Helping Clients Resolve Interpersonal Difficulties Using Combined Individual and Group Therapy:
A Modern Analytic and Intersectional Approach
This three-hour workshop will explore how combined individual and group therapy is an effective treatment approach for clients stuck in interpersonal patterns that limit their relationship satisfaction. Group + individual helps clients shift relational dynamics that are difficult to uncover and address through individual therapy alone. It also helps them understand their emotional reactions to others more deeply and work through their fears and anxieties related to intimacy in a safe environment. Clients can practice skills in the “laboratory” of interpersonal group therapy and bring emotional reactions and material back to individual therapy for deeper exploration.
Participants will learn key elements of modern analytic and intersectional approaches to group psychotherapy. We’ll distinguish constructive and destructive aggression, the critical role modern analysis suggests aggression plays in resolving long-standing interpersonal issues, and how an intersectional approach helps members explore, know, and claim different parts of their identities.
NCSPP is aware that historically psychoanalysis has either excluded or pathologized groups outside of the dominant population in terms of age, race, ethnicity, nationality, language, gender, religion, sexual orientation, socioeconomic status, disability, and size. As an organization, we are committed to bringing awareness to matters of anti-oppression, inequity, inequality, diversity, and inclusion as they pertain to our educational offerings, our theoretical orientation, our community, and the broader world we all inhabit.
As a white, cisgender female, heterosexual, PhD educated, upper middle-class, employed, able-bodied, U.S.-born citizen partnered to a white ivy-league educated man, I experience many benefits from these privileged identities in my life and work. Awareness of my various privileges, as well as formal training in multicultural counseling issues has enabled me to facilitate and contribute to conversations about diversity as a clinician in my practice. I bring that training, openness and interest in learning about myself and the ways that I contribute, consciously and unconsciously, to creating an oppressive environment for those from marginalized groups in the teaching I provide. I purposefully designed this course to include both psychoanalytic and intersubjective theories to address the historical exclusion of diverse and non-dominant perspectives in our work as clinicians and hope to create a training environment where participants can explore and make room for all aspects of their identities.
At the end of this course participants will be able to:
- Explain how modern analysis understands aggression and how this helps clients resolve long-standing interpersonal patterns
- Explain an intersectional framework and how this helps clients more fully integrate multiple competing and often marginalized identities.
- Identify 3 signs that a client is ready for concurrent individual and group therapy.
- Identify the correct level of care and type of group for individual clients.
- Identify 3 interventions to help clients get the most out of the group once they’ve joined.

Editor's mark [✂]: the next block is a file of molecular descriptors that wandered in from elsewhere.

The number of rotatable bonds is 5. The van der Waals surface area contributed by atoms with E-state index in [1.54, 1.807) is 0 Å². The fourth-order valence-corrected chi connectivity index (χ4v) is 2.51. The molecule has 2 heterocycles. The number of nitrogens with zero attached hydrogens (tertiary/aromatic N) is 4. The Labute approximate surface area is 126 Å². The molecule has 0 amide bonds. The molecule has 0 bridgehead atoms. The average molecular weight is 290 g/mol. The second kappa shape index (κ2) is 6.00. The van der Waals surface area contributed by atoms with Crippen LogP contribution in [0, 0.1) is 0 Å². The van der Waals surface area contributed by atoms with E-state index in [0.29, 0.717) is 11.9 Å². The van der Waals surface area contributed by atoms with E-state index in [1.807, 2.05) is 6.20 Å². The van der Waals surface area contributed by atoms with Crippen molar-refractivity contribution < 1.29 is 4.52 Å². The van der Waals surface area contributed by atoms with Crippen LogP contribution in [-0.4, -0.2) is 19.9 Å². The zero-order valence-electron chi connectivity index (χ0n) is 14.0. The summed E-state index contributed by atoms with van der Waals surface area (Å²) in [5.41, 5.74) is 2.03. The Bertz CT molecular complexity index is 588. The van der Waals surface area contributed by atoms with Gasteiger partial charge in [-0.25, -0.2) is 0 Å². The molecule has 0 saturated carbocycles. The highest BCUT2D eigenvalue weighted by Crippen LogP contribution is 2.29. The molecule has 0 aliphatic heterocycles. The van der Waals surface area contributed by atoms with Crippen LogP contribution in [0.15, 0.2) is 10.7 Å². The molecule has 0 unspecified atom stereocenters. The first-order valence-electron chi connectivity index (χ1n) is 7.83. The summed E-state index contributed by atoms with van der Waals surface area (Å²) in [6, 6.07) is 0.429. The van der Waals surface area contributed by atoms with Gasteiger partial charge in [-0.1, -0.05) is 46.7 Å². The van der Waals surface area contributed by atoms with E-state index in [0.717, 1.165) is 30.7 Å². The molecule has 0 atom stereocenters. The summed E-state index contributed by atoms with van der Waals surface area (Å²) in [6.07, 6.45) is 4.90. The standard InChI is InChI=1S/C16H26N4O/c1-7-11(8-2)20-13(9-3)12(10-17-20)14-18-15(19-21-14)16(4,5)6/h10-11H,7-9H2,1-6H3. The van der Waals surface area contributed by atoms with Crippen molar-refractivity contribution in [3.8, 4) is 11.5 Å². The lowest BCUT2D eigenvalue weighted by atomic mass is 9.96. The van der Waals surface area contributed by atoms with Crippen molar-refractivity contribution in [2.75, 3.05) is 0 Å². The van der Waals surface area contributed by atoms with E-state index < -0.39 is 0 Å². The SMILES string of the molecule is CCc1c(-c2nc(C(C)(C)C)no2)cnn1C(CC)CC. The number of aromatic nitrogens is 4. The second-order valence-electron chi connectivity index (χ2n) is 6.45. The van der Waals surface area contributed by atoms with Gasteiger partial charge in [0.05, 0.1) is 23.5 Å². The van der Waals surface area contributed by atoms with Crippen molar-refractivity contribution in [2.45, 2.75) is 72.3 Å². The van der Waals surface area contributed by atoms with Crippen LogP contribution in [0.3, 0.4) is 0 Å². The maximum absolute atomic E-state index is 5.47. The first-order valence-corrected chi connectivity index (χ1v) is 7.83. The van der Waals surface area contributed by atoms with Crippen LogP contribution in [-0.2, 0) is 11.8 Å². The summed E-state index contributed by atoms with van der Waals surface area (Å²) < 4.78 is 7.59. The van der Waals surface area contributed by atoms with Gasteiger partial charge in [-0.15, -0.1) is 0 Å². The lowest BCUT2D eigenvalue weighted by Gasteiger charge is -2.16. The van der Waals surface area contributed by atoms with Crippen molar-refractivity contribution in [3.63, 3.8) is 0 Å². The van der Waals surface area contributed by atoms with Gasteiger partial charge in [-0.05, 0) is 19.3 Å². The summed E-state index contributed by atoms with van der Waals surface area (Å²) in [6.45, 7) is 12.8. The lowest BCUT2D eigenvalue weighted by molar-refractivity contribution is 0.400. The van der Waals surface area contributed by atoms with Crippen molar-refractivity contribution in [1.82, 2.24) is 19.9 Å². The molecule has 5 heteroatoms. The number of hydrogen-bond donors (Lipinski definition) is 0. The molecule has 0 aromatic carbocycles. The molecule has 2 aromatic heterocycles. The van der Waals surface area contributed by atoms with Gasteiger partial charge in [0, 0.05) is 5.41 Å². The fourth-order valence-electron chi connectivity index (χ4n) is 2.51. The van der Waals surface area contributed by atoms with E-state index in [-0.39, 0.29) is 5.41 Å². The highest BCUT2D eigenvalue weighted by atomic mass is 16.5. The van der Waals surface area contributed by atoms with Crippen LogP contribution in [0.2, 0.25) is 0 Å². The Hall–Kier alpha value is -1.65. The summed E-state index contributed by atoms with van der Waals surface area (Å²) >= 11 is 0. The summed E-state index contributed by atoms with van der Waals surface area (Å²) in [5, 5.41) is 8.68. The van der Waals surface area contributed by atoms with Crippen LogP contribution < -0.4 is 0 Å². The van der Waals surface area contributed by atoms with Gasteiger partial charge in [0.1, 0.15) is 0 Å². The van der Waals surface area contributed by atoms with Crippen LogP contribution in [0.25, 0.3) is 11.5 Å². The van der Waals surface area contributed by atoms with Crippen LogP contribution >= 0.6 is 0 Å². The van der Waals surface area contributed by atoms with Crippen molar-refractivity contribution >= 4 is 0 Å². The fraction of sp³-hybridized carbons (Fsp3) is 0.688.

- Black, A. (2019). Treating Insecure Attachment in Group Therapy: Attachment Theory Meets Modern Psychoanalytic Technique. International Journal of Group Psychotherapy. 69 (3). 259-286.
- Kirman, Jacob H. Ph.D (1993). Working with Anger in Groups International Journal of Group Psychotherapy, 45 (3). 303-329.
- Kimmel, A. (2021). Belonging: Queer Theory’s Contribution to Modern Analytic Groups. 32-51. In Kane, Y., Masselink, S.M., & Weiss, A.C. Women, Intersectionality, and Power in Group Psychotherapy Leadership. Routledge.
- Rutan, J.S., & Alonso, A. (1995). Group Therapy, Individual Therapy, or Both? International Journal of Group Psychotherapy. 32 (3). 267-282.
- Yalom, I. & Leszcz, M. (2020). The Therapist: Specialized Formats and Procedural Aids. Concurrent Individual and Group Therapy. The Theory and Practice of Group Psychotherapy. 429-440. 6th Edition.
Laura Kasper, Ph.D., CGP, is a licensed psychologist in San Francisco. Dr. Kasper is Adjunct Clinical Faculty at Stanford Medical School where she teaches residents group therapy and is a group facilitator for Stanford Business School’s Interpersonal Dynamics course. She has led trainings at group therapy conferences (AGPA, NCGPS, COGPS, MAGPS) from 2016–2022.
This course is for all levels of clinicians. No previous training in modern analytic or intersectional approaches or group therapy is needed. The course will provide an introduction to modern analytic and intersectional approaches to group work and to concurrent individual and group therapy.
LCSW/MFTs: Course meets the requirements for _ hours of continuing education credit for LMFTs, LCSWs, LPCCs and/or LEPS, as required by the CA Board of Behavioral Sciences. NCSPP is approved by the California Association of Marriage and Family Therapists (Provider Number 57020), to sponsor continuing education for LMFTs, LCSWs, LPCCS, and/or LEPs. NCSPP maintains responsibility for this program /course and its content.
Psychologists: Division 39 is approved by the American Psychological Association to sponsor continuing education for psychologists. Division 39 maintains responsibility for these programs and their content.
Enrollees who cancel at least SEVEN DAYS prior to the event date will receive a refund minus a $35 administrative charge. No refunds will be allowed after this time. Transfer of registrations are not allowed.